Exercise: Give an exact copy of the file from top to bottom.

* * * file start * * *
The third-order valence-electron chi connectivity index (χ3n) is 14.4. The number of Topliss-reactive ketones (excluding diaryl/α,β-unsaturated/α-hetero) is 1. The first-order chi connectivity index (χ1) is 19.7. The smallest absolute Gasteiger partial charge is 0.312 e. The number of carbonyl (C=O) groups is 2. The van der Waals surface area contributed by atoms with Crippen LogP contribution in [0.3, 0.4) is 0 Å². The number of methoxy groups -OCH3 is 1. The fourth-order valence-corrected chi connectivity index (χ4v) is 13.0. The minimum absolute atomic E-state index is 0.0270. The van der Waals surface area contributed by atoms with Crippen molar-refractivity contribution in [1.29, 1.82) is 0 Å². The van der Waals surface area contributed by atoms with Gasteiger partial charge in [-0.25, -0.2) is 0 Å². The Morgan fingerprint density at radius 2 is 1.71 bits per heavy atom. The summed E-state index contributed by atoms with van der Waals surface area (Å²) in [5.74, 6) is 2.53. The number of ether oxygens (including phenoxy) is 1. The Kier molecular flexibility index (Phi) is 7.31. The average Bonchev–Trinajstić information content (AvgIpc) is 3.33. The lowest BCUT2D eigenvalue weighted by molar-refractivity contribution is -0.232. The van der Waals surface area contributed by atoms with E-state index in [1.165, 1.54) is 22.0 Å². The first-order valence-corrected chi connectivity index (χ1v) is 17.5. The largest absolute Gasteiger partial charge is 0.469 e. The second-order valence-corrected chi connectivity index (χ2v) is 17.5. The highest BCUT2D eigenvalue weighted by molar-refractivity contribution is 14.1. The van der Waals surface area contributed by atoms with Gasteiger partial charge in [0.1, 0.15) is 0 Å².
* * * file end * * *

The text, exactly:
The third-order valence-electron chi connectivity index (χ3n) is 14.4. The number of Topliss-reactive ketones (excluding diaryl/α,β-unsaturated/α-hetero) is 1. The first-order chi connectivity index (χ1) is 19.7. The smallest absolute Gasteiger partial charge is 0.312 e. The number of carbonyl (C=O) groups is 2. The van der Waals surface area contributed by atoms with Crippen LogP contribution in [0.3, 0.4) is 0 Å². The number of methoxy groups -OCH3 is 1. The fourth-order valence-corrected chi connectivity index (χ4v) is 13.0. The minimum absolute atomic E-state index is 0.0270. The van der Waals surface area contributed by atoms with Crippen molar-refractivity contribution in [1.29, 1.82) is 0 Å². The van der Waals surface area contributed by atoms with Gasteiger partial charge in [-0.25, -0.2) is 0 Å². The Morgan fingerprint density at radius 2 is 1.71 bits per heavy atom. The summed E-state index contributed by atoms with van der Waals surface area (Å²) in [5.74, 6) is 2.53. The number of ether oxygens (including phenoxy) is 1. The Kier molecular flexibility index (Phi) is 7.31. The average Bonchev–Trinajstić information content (AvgIpc) is 3.33. The lowest BCUT2D eigenvalue weighted by molar-refractivity contribution is -0.232. The van der Waals surface area contributed by atoms with E-state index in [1.165, 1.54) is 22.0 Å². The first-order valence-corrected chi connectivity index (χ1v) is 17.5. The largest absolute Gasteiger partial charge is 0.469 e. The second-order valence-corrected chi connectivity index (χ2v) is 17.5. The highest BCUT2D eigenvalue weighted by molar-refractivity contribution is 14.1. The van der Waals surface area contributed by atoms with Gasteiger partial charge in [0.1, 0.15) is 0 Å².